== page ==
If the active cell is empty, the statement following Then is executed. This statement prompts the user to enter text or number data, and once the input is provided, the data is entered in the active cell. If the active cell is not empty, Visual Basic will jump to the instruction following the Else clause. This instruction will cause Visual Basic to select the next cell in the same column.

When you run this procedure and the input box prompts you to select a cell, click any cell in the worksheet. The selected cell address will appear in the edit box. Click OK to exit the input box. Visual Basic will check the contents of the selected cell and jump to the true or false section of your procedure (the true section follows Then, and the false section follows Else).

The If...Then...ElseIf Statement

Quite often you will need to check the results of several different conditions. To join a set of If conditions together, you can use the Elself clause. Using the If...Then...ElseIf statement, you can supply more conditions to evaluate than is possible with the If...Then...Else statement, which was the subject of the preceding section. Here's the syntax of the If.. .Then.. .ElseIf statement:

If conditionl Then statements to be executed if conditionl is True ElseIf condition2 Then statements to be executed if condition2 is True ElseIf condition3 Then statements to be executed if condition3 is True ElseIf conditionN Then statements to be executed if conditionN is True

Else statements to be executed if all conditions are False End If

The Else clause is optional; you can omit it if there are no actions to be executed when all conditions are false.

Tip 5-4: ElseIf Clause

Your procedure can include any number of ElseIf statements and conditions. The ElseIf clause always comes before the Else clause. The statements in the ElseIf clause are executed only if the condition in this clause is true.

Let's look at the following example:

If ActiveCell.Value = 0 Then

ActiveCell.Offset(0, 1).Value = "zero" ElseIf ActiveCell.Value >0 Then

ActiveCell.Offset(0, 1).Value = "positive" ElseIf ActiveCell.Value <0 Then

ActiveCell.Offset(0, 1).Value = "negative"

End If

This example checks the value of the active cell and enters the appropriate label (zero, positive, negative) in the adjoining column. Notice that the Else clause is not used. If the result of the first condition (Active.Value = 0) is false, Visual Basic jumps to the next ElseIf statement and evaluates its condition (ActiveCell.Value>0). If the value is not greater than zero, Visual Basic skips to the next ElseIf and the condition ActiveCell.Value<0 is evaluated.

Let's see how the If...Then...Else statement works in a complete procedure:

1. Insert a new module into the current project.

2. Rename the module IfThenElself.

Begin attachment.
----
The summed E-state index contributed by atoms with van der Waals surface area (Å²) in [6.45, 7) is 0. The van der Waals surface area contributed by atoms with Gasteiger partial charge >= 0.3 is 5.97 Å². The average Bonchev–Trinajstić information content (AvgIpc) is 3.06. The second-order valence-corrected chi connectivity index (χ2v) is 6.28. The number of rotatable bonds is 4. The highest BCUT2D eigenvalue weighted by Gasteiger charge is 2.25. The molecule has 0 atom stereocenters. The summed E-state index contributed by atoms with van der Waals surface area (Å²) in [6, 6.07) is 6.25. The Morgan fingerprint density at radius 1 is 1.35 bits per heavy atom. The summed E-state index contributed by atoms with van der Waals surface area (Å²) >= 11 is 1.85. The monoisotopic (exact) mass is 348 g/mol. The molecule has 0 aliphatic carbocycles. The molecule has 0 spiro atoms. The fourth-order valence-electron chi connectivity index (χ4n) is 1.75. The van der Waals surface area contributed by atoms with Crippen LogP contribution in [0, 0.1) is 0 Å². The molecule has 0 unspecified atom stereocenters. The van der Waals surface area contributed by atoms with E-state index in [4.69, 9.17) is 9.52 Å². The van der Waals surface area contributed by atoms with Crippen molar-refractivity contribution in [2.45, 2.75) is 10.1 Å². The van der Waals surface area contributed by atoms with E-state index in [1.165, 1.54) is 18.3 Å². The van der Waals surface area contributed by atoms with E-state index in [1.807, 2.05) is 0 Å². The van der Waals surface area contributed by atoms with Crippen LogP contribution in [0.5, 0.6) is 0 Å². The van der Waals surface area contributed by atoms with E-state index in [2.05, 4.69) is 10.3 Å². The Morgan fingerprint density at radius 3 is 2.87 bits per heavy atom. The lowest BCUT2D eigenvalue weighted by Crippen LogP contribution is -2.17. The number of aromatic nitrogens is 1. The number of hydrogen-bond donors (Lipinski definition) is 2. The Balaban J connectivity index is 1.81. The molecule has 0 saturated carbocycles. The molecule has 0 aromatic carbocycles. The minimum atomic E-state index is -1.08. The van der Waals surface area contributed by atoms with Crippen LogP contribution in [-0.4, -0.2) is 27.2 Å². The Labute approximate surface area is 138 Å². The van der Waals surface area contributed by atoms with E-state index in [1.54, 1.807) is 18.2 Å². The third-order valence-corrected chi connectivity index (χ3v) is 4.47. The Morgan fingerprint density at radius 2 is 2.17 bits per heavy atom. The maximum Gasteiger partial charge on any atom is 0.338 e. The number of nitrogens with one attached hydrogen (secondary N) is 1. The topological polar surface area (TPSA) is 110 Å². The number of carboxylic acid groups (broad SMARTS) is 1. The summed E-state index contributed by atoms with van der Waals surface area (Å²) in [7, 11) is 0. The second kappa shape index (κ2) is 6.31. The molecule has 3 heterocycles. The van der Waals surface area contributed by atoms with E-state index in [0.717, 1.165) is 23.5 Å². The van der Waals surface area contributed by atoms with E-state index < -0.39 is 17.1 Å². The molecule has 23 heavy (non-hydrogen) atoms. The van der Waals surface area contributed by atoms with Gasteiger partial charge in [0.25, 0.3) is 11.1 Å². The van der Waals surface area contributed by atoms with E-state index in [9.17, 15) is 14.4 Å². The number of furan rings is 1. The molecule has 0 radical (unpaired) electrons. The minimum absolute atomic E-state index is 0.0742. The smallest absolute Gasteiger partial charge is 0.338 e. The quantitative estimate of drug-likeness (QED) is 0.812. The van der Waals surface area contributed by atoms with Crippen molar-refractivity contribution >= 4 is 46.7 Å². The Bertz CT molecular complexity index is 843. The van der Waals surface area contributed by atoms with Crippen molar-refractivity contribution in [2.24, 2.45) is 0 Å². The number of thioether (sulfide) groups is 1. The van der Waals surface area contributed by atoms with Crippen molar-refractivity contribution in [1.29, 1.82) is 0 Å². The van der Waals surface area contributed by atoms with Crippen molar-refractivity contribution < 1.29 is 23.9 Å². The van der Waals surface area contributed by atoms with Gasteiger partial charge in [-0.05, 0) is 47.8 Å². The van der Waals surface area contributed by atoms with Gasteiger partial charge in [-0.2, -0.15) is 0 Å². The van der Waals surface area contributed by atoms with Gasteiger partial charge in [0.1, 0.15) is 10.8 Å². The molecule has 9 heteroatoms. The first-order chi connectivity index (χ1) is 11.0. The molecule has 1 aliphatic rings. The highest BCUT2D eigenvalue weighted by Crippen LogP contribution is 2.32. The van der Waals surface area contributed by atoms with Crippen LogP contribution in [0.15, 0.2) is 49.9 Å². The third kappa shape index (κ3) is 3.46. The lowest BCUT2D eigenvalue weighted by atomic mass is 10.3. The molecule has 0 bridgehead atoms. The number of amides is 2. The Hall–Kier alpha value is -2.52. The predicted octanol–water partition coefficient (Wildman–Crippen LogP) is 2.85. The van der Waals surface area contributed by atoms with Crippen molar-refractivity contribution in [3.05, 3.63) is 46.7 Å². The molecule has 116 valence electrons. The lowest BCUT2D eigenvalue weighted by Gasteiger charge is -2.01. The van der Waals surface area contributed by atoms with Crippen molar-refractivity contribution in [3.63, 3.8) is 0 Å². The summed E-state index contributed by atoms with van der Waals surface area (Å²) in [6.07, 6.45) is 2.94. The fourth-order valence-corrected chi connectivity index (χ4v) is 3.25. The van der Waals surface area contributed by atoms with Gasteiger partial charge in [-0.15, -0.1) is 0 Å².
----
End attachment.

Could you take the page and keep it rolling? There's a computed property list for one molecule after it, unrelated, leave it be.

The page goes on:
3. Enter the following WhatValue procedure:

Sub WhatValue()

Range("A1").Select If ActiveCell.Value = 0 Then

Sub WhatValue()

Range("A1").Select If ActiveCell.Value = 0 Then

ActiveCell.0ffset(0,

1)

.Value =

"zero"

Elself ActiveCell.Value

> 0

Then

ActiveCell.0ffset(0,

1)

.Value =

"positive

Elself ActiveCell.Value

< 0

Then

ActiveCell.0ffset(0,

1)

.Value =

End If

End If End Sub

Because you need to run the WhatValue procedure several times to test each condition, let's have Visual Basic assign a temporary keyboard shortcut to this procedure.

4. Open the Immediate window and type the following statement: Application.OnKey "WhatValue"

When you press Enter, Visual Basic runs the OnKey method that assigns the WhatValue procedure to the key sequence Ctrl+Shift+Y. This keyboard shortcut is only temporary—it will not work when you restart Microsoft Excel. To assign the shortcut key to a procedure, use the Options button in the Macro dialog box accessed from the Tools menu in the Microsoft Excel window.

5. Now switch to the Microsoft Excel window and activate Sheetl.

6. Enter zero (0) in cell A1, and press Ctrl+Shift+Y. Visual Basic calls the WhatValue procedure and enters "zero" in cell B1.

7. Enter any number greater than zero in cell A1, and press Ctrl+Shift+Y.

Visual Basic again calls the WhatValue procedure. Visual Basic evaluates the first condition, and because the result of this test is false, it jumps to the ElseIf statement. The second condition is true, so Visual Basic executes the statement following Then and skips over the next statements to the End If. Because there are no more statements following the End If, the procedure ends. Cell B1 now displays the word "positive."

8. Enter any number less than zero in cell A1, and press Ctrl+Shift+Y. This time, the first two conditions return false, so Visual Basic goes to examine the third condition. Because this test returns true, Visual Basic enters the "negative" label in cell B1.

9. Enter any text in cell A1, and press Ctrl+Shift+Y. Visual Basic's response is "positive." However, this is not a satisfactory answer. You may want to differentiate between positive numbers and text by displaying a "text" label. To make the WhatValue procedure smarter, you need to learn how to make more complex decisions by using nested If.. .Then statements.